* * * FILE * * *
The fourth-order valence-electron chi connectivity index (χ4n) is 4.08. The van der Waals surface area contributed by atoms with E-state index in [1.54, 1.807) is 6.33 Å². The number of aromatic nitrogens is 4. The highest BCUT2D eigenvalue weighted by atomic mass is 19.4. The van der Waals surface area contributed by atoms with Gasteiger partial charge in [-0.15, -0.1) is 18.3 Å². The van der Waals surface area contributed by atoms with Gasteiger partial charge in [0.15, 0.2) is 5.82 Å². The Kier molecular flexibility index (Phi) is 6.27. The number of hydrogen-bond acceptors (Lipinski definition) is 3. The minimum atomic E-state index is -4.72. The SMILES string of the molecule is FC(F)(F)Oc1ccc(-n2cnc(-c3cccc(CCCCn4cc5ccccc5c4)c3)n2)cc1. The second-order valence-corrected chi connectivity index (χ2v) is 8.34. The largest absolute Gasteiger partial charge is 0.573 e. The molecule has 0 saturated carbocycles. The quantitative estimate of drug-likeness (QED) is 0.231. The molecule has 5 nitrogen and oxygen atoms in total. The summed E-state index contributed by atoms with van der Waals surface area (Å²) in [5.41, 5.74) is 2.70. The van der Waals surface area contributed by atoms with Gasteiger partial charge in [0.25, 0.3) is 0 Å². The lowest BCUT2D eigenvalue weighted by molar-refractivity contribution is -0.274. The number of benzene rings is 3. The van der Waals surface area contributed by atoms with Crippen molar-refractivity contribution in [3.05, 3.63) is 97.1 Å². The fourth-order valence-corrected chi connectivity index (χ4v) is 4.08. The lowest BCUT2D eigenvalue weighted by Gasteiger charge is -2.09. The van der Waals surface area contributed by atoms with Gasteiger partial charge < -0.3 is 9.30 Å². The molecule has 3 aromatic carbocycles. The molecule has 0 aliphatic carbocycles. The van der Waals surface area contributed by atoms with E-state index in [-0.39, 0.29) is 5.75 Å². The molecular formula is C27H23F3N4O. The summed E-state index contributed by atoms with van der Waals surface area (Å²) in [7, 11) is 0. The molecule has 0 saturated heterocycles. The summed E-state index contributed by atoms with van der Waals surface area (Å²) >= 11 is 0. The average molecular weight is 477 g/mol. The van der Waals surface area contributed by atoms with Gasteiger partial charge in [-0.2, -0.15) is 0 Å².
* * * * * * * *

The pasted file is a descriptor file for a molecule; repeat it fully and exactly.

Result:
The fourth-order valence-electron chi connectivity index (χ4n) is 4.08. The van der Waals surface area contributed by atoms with E-state index in [1.54, 1.807) is 6.33 Å². The number of aromatic nitrogens is 4. The highest BCUT2D eigenvalue weighted by atomic mass is 19.4. The van der Waals surface area contributed by atoms with Gasteiger partial charge in [-0.15, -0.1) is 18.3 Å². The van der Waals surface area contributed by atoms with Gasteiger partial charge in [0.15, 0.2) is 5.82 Å². The Kier molecular flexibility index (Phi) is 6.27. The number of hydrogen-bond acceptors (Lipinski definition) is 3. The minimum atomic E-state index is -4.72. The SMILES string of the molecule is FC(F)(F)Oc1ccc(-n2cnc(-c3cccc(CCCCn4cc5ccccc5c4)c3)n2)cc1. The second-order valence-corrected chi connectivity index (χ2v) is 8.34. The largest absolute Gasteiger partial charge is 0.573 e. The molecule has 0 saturated carbocycles. The quantitative estimate of drug-likeness (QED) is 0.231. The molecule has 5 nitrogen and oxygen atoms in total. The summed E-state index contributed by atoms with van der Waals surface area (Å²) in [5.41, 5.74) is 2.70. The van der Waals surface area contributed by atoms with Gasteiger partial charge in [0.25, 0.3) is 0 Å². The lowest BCUT2D eigenvalue weighted by molar-refractivity contribution is -0.274. The number of benzene rings is 3. The van der Waals surface area contributed by atoms with Crippen molar-refractivity contribution in [3.05, 3.63) is 97.1 Å². The fourth-order valence-corrected chi connectivity index (χ4v) is 4.08. The lowest BCUT2D eigenvalue weighted by Gasteiger charge is -2.09. The van der Waals surface area contributed by atoms with Gasteiger partial charge < -0.3 is 9.30 Å². The molecule has 3 aromatic carbocycles. The molecule has 0 aliphatic carbocycles. The van der Waals surface area contributed by atoms with E-state index in [-0.39, 0.29) is 5.75 Å². The molecular formula is C27H23F3N4O. The summed E-state index contributed by atoms with van der Waals surface area (Å²) in [7, 11) is 0. The molecule has 0 saturated heterocycles. The summed E-state index contributed by atoms with van der Waals surface area (Å²) >= 11 is 0. The average molecular weight is 477 g/mol. The van der Waals surface area contributed by atoms with Gasteiger partial charge in [-0.2, -0.15) is 0 Å².